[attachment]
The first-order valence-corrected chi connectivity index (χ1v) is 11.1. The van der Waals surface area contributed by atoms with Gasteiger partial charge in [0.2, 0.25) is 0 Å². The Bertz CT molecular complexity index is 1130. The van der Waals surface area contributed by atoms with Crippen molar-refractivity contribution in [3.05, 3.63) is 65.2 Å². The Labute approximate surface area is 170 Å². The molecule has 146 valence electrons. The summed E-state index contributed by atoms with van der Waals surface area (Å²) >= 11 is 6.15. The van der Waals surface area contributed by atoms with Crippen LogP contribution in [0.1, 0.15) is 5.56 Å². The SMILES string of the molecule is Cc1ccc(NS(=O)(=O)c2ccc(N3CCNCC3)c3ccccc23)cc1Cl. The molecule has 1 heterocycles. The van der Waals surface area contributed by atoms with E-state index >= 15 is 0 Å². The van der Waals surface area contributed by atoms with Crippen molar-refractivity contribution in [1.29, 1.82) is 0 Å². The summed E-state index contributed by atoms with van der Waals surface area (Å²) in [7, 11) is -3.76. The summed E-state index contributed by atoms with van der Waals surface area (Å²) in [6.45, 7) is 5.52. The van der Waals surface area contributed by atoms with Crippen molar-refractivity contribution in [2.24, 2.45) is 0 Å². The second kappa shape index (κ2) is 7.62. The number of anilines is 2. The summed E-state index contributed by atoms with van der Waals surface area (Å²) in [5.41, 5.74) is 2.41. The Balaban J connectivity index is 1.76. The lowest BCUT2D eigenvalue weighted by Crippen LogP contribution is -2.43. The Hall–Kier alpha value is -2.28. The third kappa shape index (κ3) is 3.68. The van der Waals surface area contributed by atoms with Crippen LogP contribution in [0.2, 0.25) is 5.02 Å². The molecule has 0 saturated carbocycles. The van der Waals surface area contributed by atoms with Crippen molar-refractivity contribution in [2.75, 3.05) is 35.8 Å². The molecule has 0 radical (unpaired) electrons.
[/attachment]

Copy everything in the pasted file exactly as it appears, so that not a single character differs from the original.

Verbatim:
The first-order valence-corrected chi connectivity index (χ1v) is 11.1. The van der Waals surface area contributed by atoms with Gasteiger partial charge in [0.2, 0.25) is 0 Å². The Bertz CT molecular complexity index is 1130. The van der Waals surface area contributed by atoms with Crippen molar-refractivity contribution in [3.05, 3.63) is 65.2 Å². The Labute approximate surface area is 170 Å². The molecule has 146 valence electrons. The summed E-state index contributed by atoms with van der Waals surface area (Å²) >= 11 is 6.15. The van der Waals surface area contributed by atoms with Crippen LogP contribution in [0.1, 0.15) is 5.56 Å². The SMILES string of the molecule is Cc1ccc(NS(=O)(=O)c2ccc(N3CCNCC3)c3ccccc23)cc1Cl. The molecule has 1 heterocycles. The van der Waals surface area contributed by atoms with E-state index >= 15 is 0 Å². The van der Waals surface area contributed by atoms with Crippen molar-refractivity contribution in [1.29, 1.82) is 0 Å². The summed E-state index contributed by atoms with van der Waals surface area (Å²) in [7, 11) is -3.76. The summed E-state index contributed by atoms with van der Waals surface area (Å²) in [6.45, 7) is 5.52. The van der Waals surface area contributed by atoms with Crippen molar-refractivity contribution in [2.24, 2.45) is 0 Å². The second kappa shape index (κ2) is 7.62. The number of anilines is 2. The summed E-state index contributed by atoms with van der Waals surface area (Å²) in [5.41, 5.74) is 2.41. The Balaban J connectivity index is 1.76. The lowest BCUT2D eigenvalue weighted by Crippen LogP contribution is -2.43. The Hall–Kier alpha value is -2.28. The third kappa shape index (κ3) is 3.68. The van der Waals surface area contributed by atoms with Crippen LogP contribution in [0.2, 0.25) is 5.02 Å². The molecule has 0 saturated carbocycles. The van der Waals surface area contributed by atoms with Crippen molar-refractivity contribution in [2.75, 3.05) is 35.8 Å². The molecule has 0 radical (unpaired) electrons.